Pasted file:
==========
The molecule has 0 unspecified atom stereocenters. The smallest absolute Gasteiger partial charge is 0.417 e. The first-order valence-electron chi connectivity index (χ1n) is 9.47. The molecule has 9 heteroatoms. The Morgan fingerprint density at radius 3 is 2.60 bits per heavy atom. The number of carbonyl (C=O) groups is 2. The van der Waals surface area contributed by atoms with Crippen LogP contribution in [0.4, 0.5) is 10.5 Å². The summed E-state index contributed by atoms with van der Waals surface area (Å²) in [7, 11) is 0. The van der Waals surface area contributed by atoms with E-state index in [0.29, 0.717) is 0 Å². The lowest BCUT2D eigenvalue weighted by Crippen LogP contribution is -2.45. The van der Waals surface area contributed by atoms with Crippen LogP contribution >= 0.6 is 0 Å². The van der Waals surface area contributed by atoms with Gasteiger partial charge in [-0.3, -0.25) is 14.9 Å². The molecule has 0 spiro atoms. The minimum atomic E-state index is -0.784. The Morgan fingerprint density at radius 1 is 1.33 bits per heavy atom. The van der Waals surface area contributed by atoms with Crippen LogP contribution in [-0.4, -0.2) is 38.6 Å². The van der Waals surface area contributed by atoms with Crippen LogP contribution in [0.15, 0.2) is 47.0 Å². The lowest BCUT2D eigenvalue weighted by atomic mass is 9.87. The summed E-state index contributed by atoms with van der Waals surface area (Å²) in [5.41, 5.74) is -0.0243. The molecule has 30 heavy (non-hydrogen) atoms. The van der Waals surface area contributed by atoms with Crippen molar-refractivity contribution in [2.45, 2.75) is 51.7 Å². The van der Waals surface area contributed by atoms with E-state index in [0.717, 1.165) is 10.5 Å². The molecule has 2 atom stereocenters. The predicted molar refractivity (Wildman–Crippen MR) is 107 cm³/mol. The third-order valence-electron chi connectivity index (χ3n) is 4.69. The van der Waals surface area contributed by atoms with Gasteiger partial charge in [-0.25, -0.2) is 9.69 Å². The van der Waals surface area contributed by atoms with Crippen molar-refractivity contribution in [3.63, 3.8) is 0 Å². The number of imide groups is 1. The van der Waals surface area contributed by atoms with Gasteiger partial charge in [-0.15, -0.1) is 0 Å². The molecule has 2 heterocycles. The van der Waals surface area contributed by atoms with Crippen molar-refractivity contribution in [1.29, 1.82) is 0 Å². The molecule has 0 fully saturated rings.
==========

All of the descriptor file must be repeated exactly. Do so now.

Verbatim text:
The molecule has 0 unspecified atom stereocenters. The smallest absolute Gasteiger partial charge is 0.417 e. The first-order valence-electron chi connectivity index (χ1n) is 9.47. The molecule has 9 heteroatoms. The Morgan fingerprint density at radius 3 is 2.60 bits per heavy atom. The number of carbonyl (C=O) groups is 2. The van der Waals surface area contributed by atoms with Crippen LogP contribution in [0.4, 0.5) is 10.5 Å². The summed E-state index contributed by atoms with van der Waals surface area (Å²) in [7, 11) is 0. The van der Waals surface area contributed by atoms with E-state index in [0.29, 0.717) is 0 Å². The lowest BCUT2D eigenvalue weighted by Crippen LogP contribution is -2.45. The van der Waals surface area contributed by atoms with Crippen LogP contribution >= 0.6 is 0 Å². The van der Waals surface area contributed by atoms with Gasteiger partial charge in [-0.3, -0.25) is 14.9 Å². The molecule has 0 spiro atoms. The minimum atomic E-state index is -0.784. The Morgan fingerprint density at radius 1 is 1.33 bits per heavy atom. The van der Waals surface area contributed by atoms with Crippen LogP contribution in [-0.4, -0.2) is 38.6 Å². The van der Waals surface area contributed by atoms with Crippen LogP contribution in [0.15, 0.2) is 47.0 Å². The lowest BCUT2D eigenvalue weighted by atomic mass is 9.87. The summed E-state index contributed by atoms with van der Waals surface area (Å²) in [5.41, 5.74) is -0.0243. The molecule has 30 heavy (non-hydrogen) atoms. The van der Waals surface area contributed by atoms with Crippen molar-refractivity contribution in [2.45, 2.75) is 51.7 Å². The van der Waals surface area contributed by atoms with E-state index in [0.717, 1.165) is 10.5 Å². The molecule has 2 atom stereocenters. The predicted molar refractivity (Wildman–Crippen MR) is 107 cm³/mol. The third-order valence-electron chi connectivity index (χ3n) is 4.69. The van der Waals surface area contributed by atoms with Gasteiger partial charge in [-0.25, -0.2) is 9.69 Å². The van der Waals surface area contributed by atoms with Crippen molar-refractivity contribution in [3.63, 3.8) is 0 Å². The number of imide groups is 1. The van der Waals surface area contributed by atoms with Gasteiger partial charge in [-0.15, -0.1) is 0 Å². The molecule has 2 heterocycles. The van der Waals surface area contributed by atoms with Crippen molar-refractivity contribution in [1.29, 1.82) is 0 Å². The molecule has 0 fully saturated rings.